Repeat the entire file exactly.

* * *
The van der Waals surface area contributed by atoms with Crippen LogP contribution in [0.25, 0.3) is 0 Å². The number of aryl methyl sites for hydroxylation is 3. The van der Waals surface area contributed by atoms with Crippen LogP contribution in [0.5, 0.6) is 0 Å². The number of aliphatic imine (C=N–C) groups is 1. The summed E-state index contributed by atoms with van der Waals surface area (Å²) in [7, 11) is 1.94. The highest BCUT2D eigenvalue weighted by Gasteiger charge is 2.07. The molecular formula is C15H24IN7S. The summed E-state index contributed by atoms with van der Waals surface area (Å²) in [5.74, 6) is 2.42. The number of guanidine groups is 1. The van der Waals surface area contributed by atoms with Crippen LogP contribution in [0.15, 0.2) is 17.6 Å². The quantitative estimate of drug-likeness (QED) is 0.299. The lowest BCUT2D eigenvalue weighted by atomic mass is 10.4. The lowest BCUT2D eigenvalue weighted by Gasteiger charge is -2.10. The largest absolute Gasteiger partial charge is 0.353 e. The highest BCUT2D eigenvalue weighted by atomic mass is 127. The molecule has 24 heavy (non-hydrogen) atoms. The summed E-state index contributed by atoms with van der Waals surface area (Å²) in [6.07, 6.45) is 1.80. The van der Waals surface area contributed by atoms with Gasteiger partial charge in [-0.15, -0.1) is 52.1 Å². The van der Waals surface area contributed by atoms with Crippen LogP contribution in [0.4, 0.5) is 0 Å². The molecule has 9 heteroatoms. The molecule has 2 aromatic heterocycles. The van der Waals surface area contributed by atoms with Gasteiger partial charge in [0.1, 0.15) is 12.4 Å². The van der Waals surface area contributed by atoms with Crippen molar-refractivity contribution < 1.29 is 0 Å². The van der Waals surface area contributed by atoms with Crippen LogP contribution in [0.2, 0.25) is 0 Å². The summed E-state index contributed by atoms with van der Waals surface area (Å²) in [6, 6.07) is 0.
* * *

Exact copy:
The van der Waals surface area contributed by atoms with Crippen LogP contribution in [0.25, 0.3) is 0 Å². The number of aryl methyl sites for hydroxylation is 3. The van der Waals surface area contributed by atoms with Crippen LogP contribution in [0.5, 0.6) is 0 Å². The number of aliphatic imine (C=N–C) groups is 1. The summed E-state index contributed by atoms with van der Waals surface area (Å²) in [7, 11) is 1.94. The highest BCUT2D eigenvalue weighted by Gasteiger charge is 2.07. The molecular formula is C15H24IN7S. The summed E-state index contributed by atoms with van der Waals surface area (Å²) in [5.74, 6) is 2.42. The number of guanidine groups is 1. The van der Waals surface area contributed by atoms with Crippen LogP contribution in [0.15, 0.2) is 17.6 Å². The quantitative estimate of drug-likeness (QED) is 0.299. The lowest BCUT2D eigenvalue weighted by atomic mass is 10.4. The lowest BCUT2D eigenvalue weighted by Gasteiger charge is -2.10. The largest absolute Gasteiger partial charge is 0.353 e. The highest BCUT2D eigenvalue weighted by atomic mass is 127. The molecule has 24 heavy (non-hydrogen) atoms. The summed E-state index contributed by atoms with van der Waals surface area (Å²) in [6.07, 6.45) is 1.80. The van der Waals surface area contributed by atoms with Gasteiger partial charge in [-0.15, -0.1) is 52.1 Å². The van der Waals surface area contributed by atoms with Crippen LogP contribution in [0.4, 0.5) is 0 Å². The molecule has 9 heteroatoms. The molecule has 2 aromatic heterocycles. The van der Waals surface area contributed by atoms with Gasteiger partial charge in [0.1, 0.15) is 12.4 Å². The van der Waals surface area contributed by atoms with Crippen molar-refractivity contribution < 1.29 is 0 Å². The van der Waals surface area contributed by atoms with Crippen LogP contribution in [0.2, 0.25) is 0 Å². The summed E-state index contributed by atoms with van der Waals surface area (Å²) in [6, 6.07) is 0.